We're really trying to get this out there as much as possible. Because we think it's cool, it has a good message, and because we think people will like it, but also because hopefully more projects will come.
AML: So maybe a video centered exclusively on ballroom dancing and set in Northern California?
Kyle: (laughs) Exactly. But it's crazy cause I grew up going to Southland Mall in Hayward. I grew up in San Mateo and Foster City, so it's crazy just talking to you now. It's funny how dance, especially in the Bay Area, it's a huge part of what kids do. It's a huge part of everything. I'm glad the Bay Area is still a solid spot for all kinds of dance.
AML: Definitely! Will you be submitting this video to any festivals or competitions or anything like that?
Kyle: We definitely will. I know, Michael, you sent it in to a couple of festivals.
Michael: Yeah, we submitted it to the Los Angeles Film Festival. And there's another one that takes place in downtown LA, and that would be wonderful. We're on the lookout for any and all festivals.
AML: What was the coolest thing about this project for you?
Kyle: One of the coolest things about this project is networking with dancers from all different facets.
The choreographer, this amazing woman named Karen Chuang, dances for Lady Gaga and Will Smith and all these famous people, but she took the time and came out and corralled a bunch of different styles and was able to really make it happen.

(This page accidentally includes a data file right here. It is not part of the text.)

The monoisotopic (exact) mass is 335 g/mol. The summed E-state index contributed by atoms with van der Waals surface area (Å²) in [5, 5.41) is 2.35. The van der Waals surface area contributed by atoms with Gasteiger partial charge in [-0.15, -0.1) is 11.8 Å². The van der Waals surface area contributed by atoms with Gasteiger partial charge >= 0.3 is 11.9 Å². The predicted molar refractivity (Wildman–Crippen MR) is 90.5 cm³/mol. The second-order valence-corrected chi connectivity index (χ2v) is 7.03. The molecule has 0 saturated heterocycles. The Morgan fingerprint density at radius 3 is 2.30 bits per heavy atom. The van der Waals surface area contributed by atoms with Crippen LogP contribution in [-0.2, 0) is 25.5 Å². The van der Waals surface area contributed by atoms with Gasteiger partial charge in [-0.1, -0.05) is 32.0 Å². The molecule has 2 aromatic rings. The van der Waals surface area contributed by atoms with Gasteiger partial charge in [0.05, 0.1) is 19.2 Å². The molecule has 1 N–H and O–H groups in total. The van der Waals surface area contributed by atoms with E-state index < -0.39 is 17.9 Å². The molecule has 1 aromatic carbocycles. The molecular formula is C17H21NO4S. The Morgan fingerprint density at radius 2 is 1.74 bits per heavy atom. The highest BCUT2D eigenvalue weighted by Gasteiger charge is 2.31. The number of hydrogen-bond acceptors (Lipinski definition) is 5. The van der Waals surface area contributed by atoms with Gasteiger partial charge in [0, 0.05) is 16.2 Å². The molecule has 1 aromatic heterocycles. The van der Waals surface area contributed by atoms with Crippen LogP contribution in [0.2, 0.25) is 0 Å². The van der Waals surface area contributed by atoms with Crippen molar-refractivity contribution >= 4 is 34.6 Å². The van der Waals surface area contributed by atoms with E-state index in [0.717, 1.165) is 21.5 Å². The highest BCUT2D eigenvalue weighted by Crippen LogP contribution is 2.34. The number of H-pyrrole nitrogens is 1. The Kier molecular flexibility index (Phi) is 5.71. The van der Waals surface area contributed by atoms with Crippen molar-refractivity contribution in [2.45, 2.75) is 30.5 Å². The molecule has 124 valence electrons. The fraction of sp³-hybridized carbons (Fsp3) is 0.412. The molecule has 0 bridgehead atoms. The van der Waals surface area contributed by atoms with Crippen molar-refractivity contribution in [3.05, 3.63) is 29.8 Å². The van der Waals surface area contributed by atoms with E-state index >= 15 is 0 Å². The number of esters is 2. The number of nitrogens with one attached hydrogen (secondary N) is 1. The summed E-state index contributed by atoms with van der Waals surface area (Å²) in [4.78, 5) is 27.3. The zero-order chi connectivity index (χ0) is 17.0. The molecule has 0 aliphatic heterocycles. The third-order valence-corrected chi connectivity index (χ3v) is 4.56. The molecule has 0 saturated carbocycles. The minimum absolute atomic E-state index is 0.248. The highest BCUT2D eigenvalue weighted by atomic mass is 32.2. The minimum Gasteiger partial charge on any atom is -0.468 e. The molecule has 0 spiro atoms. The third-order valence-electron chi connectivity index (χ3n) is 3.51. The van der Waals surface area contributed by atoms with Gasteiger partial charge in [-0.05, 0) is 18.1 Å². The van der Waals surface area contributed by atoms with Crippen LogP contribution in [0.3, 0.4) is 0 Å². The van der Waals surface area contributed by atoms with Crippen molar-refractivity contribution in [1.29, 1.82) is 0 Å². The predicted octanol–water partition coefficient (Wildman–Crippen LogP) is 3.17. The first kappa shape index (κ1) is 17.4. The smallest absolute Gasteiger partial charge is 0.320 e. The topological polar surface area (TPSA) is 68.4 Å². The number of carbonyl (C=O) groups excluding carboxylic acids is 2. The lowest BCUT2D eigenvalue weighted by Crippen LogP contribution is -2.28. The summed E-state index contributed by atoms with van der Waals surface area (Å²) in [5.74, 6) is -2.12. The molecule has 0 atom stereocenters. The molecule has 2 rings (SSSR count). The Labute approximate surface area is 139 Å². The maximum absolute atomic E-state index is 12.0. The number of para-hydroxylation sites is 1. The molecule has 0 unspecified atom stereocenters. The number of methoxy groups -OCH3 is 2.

[Karan Chuang - pictured left]
AML: How did you guys end up connecting with her?
Kyle: Karen and I are friends from UCLA too.
I worked Family Guy, and now I work for CBS Studios, so this was a nice way to collaborate with some of the coolest UCLA alums out there right now.
So Karen did all the dancing stuff, one of our musician friends is touring with a hip hop artist named Logic [pictured left] and he was able to help create the music for it.
All these friends-of-friends who like each other's work came together to really make this work.
AML: What do you hope the audience feels from watching your film?
Kyle: The biggest message, kind of tapping into what's going on right now, is that despite it all we are all the same.
We are all united by music and dance.
It doesn't matter where you're from: you could be poor, you could be rich, you could be white, you could be black, you could be Asian, but the movement of your body, that joy, unifies people.
That message, personified through dance, is what we're trying to get out. And hopefully that can propel further spreading of love and joy. Very cheesy I know, but especially I feel like in times like these, we need that more than ever.
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- Karen Chuang picture | Visit Karen Chuang on her website www.karenchuang.com
- Logic photo | Listen to Logic on Soundcloud
- Singin' in the Rain | Screenprism